At this point in the story, I’ll pause for an intermission of a different kind. That morning, we got word from my in-laws that our sweet dog Vida was not well. Patrick and I were both convinced they were overreacting, so with a stalled labor and no baby in sight, we agreed he should leave the hospital and check on her. His call came quickly, Vida was not well. He would stay with her a little longer before my father in law took her to our vet to say goodbye.

That damn dog, 15 years young, had waited until we left to have a baby to turn a corner. I was angry, sad and had to laugh a little bit that she was going to do this her way, while I was stuck in a hospital unable to pet her head while telling her exactly how I felt about this shenanigan. If you’ve ever wondered if it’s possible for two emotions to perfectly coexist in a single moment, I can assure you, they can. Joy and grief. Perfectly hand in hand.

By this point, my frustration in labor had really begun to grow. My Doctor decided to break my water and see if that trick might get things moving. She tried and couldn’t. It was terribly painful, but I was so ready to get this show on the road, no amount of pain was going to stop my hard headedness. She opted to wait until I could have an epidural and try again.

An hour or so later, epidural was in and she successfully broke my water. With Eloise, breaking my water lead to a baby in arms about 45 minutes later, but remember, this is my wild card. No such luck. A few more hours passed with little progress and more frustration on my part. Impatience is a theme here.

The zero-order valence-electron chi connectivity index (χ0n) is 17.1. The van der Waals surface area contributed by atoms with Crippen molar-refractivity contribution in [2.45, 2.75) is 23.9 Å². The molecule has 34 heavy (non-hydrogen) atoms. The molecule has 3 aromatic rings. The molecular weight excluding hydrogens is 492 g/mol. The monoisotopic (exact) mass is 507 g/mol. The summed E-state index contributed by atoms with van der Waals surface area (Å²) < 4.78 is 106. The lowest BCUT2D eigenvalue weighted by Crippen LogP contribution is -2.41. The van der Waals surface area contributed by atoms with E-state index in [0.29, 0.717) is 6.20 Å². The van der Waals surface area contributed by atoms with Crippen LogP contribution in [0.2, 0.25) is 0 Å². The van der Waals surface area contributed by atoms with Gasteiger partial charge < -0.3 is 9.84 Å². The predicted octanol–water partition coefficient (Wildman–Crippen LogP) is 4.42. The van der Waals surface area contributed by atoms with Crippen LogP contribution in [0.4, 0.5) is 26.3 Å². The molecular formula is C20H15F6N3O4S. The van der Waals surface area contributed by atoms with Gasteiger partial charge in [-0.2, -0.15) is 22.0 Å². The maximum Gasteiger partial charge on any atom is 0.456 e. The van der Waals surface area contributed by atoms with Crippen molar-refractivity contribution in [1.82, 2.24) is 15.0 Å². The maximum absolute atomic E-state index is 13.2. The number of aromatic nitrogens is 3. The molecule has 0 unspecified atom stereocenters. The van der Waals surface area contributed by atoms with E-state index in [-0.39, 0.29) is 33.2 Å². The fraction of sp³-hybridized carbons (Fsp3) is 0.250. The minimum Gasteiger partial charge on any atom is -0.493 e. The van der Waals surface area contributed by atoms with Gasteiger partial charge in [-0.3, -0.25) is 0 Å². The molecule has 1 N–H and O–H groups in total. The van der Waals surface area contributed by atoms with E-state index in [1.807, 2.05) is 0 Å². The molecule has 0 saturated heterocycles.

I changed positions, sitting up, and Patrick left again to get a snack. Welp, that did the trick. Suddenly this baby decided now was the time to make his or her arrival – and do it quickly. The nurse let me push once, then asked me to stop and I didn’t ask too many questions why. Patrick and my Doctor had barely gotten back to the room by the time this little one was ready to make an entrance. Wild card number three.

Baby arrived swiftly and quietly. No immediate cry. I only heard the words “double nuchal” and no words on gender from Patrick. It turned out she was a she and she had a double wrap of the cord around her neck, which may have prevented her for moving down earlier in labor. Thanks to being two weeks early, she had extra vernix on her skin, making her appear paler than she actually was. He was convinced, if only for a brief moment, something was terribly wrong and was in shock. She let out a beautiful little cry, he let out a sigh of relief and awe and joy filled the room for a third time to learn this little one was a little girl – our Lilah Cordelia. Praise be to God.